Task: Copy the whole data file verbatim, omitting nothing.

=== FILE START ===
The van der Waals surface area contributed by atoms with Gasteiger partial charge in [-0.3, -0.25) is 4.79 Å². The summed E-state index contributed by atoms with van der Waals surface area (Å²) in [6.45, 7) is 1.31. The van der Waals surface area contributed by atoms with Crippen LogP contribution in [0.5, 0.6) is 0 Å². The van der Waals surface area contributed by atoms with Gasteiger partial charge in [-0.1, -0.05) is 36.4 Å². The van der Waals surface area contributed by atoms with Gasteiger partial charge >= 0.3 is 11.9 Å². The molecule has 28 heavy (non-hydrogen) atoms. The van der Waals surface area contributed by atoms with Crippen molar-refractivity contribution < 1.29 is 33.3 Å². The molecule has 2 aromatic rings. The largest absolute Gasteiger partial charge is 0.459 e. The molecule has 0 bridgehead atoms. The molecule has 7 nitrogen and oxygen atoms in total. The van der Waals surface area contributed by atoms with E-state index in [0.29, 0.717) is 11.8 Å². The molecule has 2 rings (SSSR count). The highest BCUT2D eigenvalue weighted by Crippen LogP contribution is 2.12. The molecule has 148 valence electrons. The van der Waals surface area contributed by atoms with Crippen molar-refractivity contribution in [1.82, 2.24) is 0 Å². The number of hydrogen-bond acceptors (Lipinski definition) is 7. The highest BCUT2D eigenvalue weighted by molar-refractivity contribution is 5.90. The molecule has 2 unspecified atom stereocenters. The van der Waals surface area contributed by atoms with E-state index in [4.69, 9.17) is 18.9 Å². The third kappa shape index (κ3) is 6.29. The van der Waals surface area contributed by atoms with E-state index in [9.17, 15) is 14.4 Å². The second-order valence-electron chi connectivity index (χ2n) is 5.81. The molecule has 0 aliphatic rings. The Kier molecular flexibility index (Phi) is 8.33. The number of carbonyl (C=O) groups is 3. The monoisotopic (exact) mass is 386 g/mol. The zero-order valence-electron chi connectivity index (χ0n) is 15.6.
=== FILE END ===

The van der Waals surface area contributed by atoms with Gasteiger partial charge in [-0.3, -0.25) is 4.79 Å². The summed E-state index contributed by atoms with van der Waals surface area (Å²) in [6.45, 7) is 1.31. The van der Waals surface area contributed by atoms with Crippen LogP contribution in [0.5, 0.6) is 0 Å². The van der Waals surface area contributed by atoms with Gasteiger partial charge in [-0.1, -0.05) is 36.4 Å². The van der Waals surface area contributed by atoms with Gasteiger partial charge >= 0.3 is 11.9 Å². The molecule has 28 heavy (non-hydrogen) atoms. The van der Waals surface area contributed by atoms with Crippen molar-refractivity contribution < 1.29 is 33.3 Å². The molecule has 2 aromatic rings. The largest absolute Gasteiger partial charge is 0.459 e. The molecule has 0 bridgehead atoms. The molecule has 7 nitrogen and oxygen atoms in total. The van der Waals surface area contributed by atoms with E-state index in [0.29, 0.717) is 11.8 Å². The molecule has 2 rings (SSSR count). The highest BCUT2D eigenvalue weighted by Crippen LogP contribution is 2.12. The molecule has 148 valence electrons. The van der Waals surface area contributed by atoms with Crippen molar-refractivity contribution in [1.82, 2.24) is 0 Å². The number of hydrogen-bond acceptors (Lipinski definition) is 7. The highest BCUT2D eigenvalue weighted by molar-refractivity contribution is 5.90. The molecule has 2 unspecified atom stereocenters. The van der Waals surface area contributed by atoms with E-state index in [4.69, 9.17) is 18.9 Å². The third kappa shape index (κ3) is 6.29. The van der Waals surface area contributed by atoms with E-state index in [9.17, 15) is 14.4 Å². The second-order valence-electron chi connectivity index (χ2n) is 5.81. The molecule has 0 aliphatic rings. The Kier molecular flexibility index (Phi) is 8.33. The number of carbonyl (C=O) groups is 3. The monoisotopic (exact) mass is 386 g/mol. The zero-order valence-electron chi connectivity index (χ0n) is 15.6.